It is a big challenge to increase production for a hungry world.
CDFA Secretary Karen Ross spoke at a recent Soil Health symposium to discuss the critical need to increase production with less resources such as water.
“There’s a huge challenge for us to more than double our productivity and yet we are going to do it with less arable land, less available water on a global basis. So really understanding soil health and having the metrics to know what that is and what were doing is improves that as a way to maximize productivity and still get these environmental benefits that come with it. Its the demand of the time and I think California should be a leader,” said Ross.
Ross said that California has a good knowledge base to find answers.
“We’ve got some understanding world renowned Soil Microbiologists who are looking at this. But its not just going to come from academia its going to come from private companies, it’s going to come from farmers and ranchers who are innovative themselves. And really bringing it all together, and creating that roadmap to prioritize what is it what we know? what are the gaps? How do we prioritize what needs to happens next? and go out and seek the funding, the investment. This is a huge investment for the sustainability for our food supply and humankind,” said Ross.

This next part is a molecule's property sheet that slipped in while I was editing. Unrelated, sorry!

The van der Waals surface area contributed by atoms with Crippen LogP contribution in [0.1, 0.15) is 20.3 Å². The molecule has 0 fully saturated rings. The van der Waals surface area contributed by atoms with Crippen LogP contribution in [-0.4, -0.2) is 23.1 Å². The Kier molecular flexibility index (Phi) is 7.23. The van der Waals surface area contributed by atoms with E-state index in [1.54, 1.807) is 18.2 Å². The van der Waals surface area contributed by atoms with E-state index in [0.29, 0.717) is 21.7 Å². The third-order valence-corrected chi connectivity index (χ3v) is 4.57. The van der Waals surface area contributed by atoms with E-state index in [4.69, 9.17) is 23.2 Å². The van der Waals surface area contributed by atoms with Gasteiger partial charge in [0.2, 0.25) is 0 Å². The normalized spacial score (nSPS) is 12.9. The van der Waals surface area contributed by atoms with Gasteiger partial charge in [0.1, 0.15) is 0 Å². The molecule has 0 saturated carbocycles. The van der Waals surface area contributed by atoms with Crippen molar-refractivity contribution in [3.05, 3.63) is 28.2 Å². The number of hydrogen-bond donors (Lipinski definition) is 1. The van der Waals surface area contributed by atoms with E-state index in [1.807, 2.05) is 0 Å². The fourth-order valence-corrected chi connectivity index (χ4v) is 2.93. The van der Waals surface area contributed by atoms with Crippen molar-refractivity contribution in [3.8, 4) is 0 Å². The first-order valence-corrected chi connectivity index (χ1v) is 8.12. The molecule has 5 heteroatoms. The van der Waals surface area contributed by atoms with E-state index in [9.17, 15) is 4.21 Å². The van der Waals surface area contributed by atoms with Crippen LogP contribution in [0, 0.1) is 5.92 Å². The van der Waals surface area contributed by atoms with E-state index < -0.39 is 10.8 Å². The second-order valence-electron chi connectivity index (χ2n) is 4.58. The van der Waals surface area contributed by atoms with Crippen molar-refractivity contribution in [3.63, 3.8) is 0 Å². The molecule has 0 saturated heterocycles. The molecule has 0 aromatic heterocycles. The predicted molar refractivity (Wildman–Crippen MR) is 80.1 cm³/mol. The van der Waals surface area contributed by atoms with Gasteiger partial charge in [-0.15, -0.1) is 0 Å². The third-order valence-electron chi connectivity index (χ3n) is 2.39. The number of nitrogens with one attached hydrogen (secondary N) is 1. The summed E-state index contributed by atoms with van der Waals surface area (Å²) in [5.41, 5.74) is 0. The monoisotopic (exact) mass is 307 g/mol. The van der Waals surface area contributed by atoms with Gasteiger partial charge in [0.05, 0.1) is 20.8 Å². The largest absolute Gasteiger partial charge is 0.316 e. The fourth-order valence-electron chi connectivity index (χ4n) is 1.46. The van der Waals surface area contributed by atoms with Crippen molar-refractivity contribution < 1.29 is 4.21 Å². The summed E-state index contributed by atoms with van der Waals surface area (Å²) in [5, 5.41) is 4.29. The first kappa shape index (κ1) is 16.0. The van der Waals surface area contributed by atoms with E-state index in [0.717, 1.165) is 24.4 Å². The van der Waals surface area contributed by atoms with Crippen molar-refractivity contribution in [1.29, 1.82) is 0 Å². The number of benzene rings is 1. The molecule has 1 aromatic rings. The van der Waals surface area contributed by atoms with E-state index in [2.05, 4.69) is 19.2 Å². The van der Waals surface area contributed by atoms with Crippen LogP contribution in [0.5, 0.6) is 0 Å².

Ross said that California growers are innovative in new systems of farming.
“And we see so many of our systems that are constantly adapting and seeking out the information,you know the early adopters who are willing to do some of those systems on their farm. One example is the just all the work on conservation tillage. and it usually takes a few who are willing to go first, kind of prove the concept and share it with their neighbors. Then all of a sudden it becomes the standard practice. It goes from best practices to standard practice,” said Ross.
Ross added: “But we can’t just stop with that, we have to be constantly looking at all those ways of adapting our systems.”